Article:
Local students outscore N.C. peers

Published 1:27 am Thursday, January 19, 2012

Kathy Clark, with student Jalen Harper, at Southside High School. Clark is one of many Career Technical Education instructors across Beaufort County Schools who have invested in their students, supporting their efforts to attain certification in various areas. (Contributed Photo)

It’s good to get a high school diploma. It’s even better if a graduate can offer a Career Readiness Certification (CRC) to go with it.
Advanced preparation for the after-high school job market has Beaufort County high school students out-achieving their peers in North Carolina’s larger counties. During the 2010-2011 school year, local students earned a total of 935 nationally recognized certifications through the new Career Technical Education program, outscoring 95 out of 100 counties in the state.
The program is designed to give a leg up to those students who plan to head into the workforce directly after high school graduation by teaching them, and testing them on, relevant job skills.
“I think it gives them an edge,” explained Christy Harris, Director of Career Technical Education for Beaufort County Schools. “I can’t see why any employer wouldn’t see the value in it.”
According to Harris, many employers are seeing the value in certifications as part of the job-application process, including Potash Corp. – Aurora, which requires Career Readiness Certifications (CRCs) for entry-level positions. Of the 18 certifications the state recognizes, Beaufort County’s CTE program offers six: National Center for Construction Education Research (NCCER) and OSHA credentials for students hoping to pursue trade and industry jobs; North Carolina Nurse Aide credentials; Microsoft Office Specialist degrees; restaurant-recognized ServSafe Manager Food Protection certifications; and CRCs for those in the Welding II and internship programs.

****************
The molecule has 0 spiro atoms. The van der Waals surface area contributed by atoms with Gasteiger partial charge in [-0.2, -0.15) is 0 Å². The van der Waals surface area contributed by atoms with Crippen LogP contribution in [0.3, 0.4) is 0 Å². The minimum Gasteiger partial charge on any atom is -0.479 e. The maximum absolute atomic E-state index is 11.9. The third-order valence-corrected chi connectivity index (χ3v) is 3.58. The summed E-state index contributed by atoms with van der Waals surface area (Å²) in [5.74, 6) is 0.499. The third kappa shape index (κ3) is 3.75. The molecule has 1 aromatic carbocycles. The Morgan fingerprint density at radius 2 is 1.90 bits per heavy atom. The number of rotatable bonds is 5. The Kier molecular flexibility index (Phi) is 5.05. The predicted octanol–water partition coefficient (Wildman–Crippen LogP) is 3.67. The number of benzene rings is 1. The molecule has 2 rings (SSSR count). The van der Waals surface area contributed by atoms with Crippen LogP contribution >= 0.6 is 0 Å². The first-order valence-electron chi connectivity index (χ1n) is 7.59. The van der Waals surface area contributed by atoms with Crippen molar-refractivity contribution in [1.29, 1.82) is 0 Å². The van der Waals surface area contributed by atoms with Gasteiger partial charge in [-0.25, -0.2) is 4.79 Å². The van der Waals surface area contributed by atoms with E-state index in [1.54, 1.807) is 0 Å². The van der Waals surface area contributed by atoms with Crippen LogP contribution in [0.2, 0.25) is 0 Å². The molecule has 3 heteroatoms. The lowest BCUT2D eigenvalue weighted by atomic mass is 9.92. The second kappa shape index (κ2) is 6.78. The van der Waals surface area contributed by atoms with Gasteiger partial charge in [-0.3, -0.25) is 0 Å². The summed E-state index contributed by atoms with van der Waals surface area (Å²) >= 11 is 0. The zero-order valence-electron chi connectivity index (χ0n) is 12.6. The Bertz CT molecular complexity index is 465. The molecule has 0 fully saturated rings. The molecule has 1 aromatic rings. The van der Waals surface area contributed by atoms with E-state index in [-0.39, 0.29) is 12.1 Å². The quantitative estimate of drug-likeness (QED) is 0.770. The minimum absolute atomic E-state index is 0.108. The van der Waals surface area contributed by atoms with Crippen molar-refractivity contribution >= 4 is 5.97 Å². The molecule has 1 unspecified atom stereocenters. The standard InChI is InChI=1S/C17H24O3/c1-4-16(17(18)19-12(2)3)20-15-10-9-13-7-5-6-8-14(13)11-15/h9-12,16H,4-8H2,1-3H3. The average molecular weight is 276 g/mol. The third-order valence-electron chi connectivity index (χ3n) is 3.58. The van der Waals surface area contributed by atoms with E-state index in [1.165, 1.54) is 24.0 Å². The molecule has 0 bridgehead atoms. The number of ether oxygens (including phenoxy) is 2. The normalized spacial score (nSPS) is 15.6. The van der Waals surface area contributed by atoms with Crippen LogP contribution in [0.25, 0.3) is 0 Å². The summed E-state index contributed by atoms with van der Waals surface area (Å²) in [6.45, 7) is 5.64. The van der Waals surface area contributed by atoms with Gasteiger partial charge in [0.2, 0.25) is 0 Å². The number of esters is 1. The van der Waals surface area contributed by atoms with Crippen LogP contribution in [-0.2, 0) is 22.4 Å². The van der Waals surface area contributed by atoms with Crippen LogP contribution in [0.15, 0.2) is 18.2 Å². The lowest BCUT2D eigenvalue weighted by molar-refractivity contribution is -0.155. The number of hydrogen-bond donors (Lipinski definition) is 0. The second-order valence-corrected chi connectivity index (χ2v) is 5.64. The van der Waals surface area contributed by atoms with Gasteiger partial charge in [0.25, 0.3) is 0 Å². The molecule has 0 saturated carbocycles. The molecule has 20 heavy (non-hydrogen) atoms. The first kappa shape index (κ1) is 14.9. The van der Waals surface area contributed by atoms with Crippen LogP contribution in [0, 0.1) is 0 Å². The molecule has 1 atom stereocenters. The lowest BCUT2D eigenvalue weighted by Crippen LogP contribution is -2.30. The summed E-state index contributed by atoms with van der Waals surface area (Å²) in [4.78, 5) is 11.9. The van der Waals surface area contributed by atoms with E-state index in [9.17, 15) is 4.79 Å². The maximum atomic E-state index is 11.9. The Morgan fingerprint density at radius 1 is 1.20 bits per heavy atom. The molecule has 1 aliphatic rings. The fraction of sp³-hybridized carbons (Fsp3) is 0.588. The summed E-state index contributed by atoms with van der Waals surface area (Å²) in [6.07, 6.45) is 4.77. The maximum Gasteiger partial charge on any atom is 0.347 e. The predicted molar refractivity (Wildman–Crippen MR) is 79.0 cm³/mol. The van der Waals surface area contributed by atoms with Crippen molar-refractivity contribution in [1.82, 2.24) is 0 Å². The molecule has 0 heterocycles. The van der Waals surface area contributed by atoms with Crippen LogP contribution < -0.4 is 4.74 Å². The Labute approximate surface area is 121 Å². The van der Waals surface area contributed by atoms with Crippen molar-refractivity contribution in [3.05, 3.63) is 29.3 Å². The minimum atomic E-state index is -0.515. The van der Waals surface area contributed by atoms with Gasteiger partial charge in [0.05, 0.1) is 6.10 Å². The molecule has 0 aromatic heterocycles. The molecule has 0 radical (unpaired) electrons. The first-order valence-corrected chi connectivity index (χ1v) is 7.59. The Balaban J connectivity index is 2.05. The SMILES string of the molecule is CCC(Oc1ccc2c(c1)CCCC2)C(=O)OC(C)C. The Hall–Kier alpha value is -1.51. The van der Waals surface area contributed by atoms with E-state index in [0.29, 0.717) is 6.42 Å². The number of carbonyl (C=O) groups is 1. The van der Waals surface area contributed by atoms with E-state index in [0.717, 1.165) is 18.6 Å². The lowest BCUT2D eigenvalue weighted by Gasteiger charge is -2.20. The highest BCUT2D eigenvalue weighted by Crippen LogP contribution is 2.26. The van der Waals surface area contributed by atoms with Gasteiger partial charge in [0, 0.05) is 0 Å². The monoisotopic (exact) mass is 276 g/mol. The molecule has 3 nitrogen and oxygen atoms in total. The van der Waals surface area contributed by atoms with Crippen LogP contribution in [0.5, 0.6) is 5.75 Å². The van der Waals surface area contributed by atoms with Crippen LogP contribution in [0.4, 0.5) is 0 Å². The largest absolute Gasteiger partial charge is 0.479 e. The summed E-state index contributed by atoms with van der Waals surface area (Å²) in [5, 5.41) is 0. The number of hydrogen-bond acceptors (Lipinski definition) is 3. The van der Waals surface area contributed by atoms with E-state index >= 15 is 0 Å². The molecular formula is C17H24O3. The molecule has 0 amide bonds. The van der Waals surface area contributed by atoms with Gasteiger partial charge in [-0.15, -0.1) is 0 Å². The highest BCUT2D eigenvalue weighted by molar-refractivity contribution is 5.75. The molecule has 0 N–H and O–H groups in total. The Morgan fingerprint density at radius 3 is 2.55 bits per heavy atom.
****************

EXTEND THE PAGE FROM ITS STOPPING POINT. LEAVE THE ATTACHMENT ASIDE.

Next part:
“We have always been and will always be as equally dedicated to the success of workforce-bound students as we are of those headed to a post-high school education,” Beaufort County Schools Superintendent Don Phipps explained in a recent press release.
That dedication was reflected in the way both teachers and students embraced the program.
“It really has to do with how committed people were toward certification — teachers and students,” said Harris.
According to Harris, the CTE program involvement puts Beaufort County on the cutting edge of what’s new in education, as reflected by the number of certifications awarded. In the Northeast region, Beaufort County placed first in numbers, while Pitt County ran a distant second with 406.
Though the larger counties offered a selection of certifications, it was the smaller counties that pushed the program and got results.
“It’s not the counties you think,” said Harris, in reference to those with the highest numbers. “We beat all the big counties.”
Onslow County Schools (3,266); Wayne County Public Schools (2,007); Catawba County Schools (1,100); and Public Schools of Robeson County Schools (1,045) were the only four counties statewide that awarded more certifications than Beaufort County.
A team effort once the Career Technical Education department committed to the program — from teachers, staff, students — put Beaufort County Schools on the state charts.
“We were committed to giving our students more,” said Harris. “We believe in giving the students more than just a diploma.”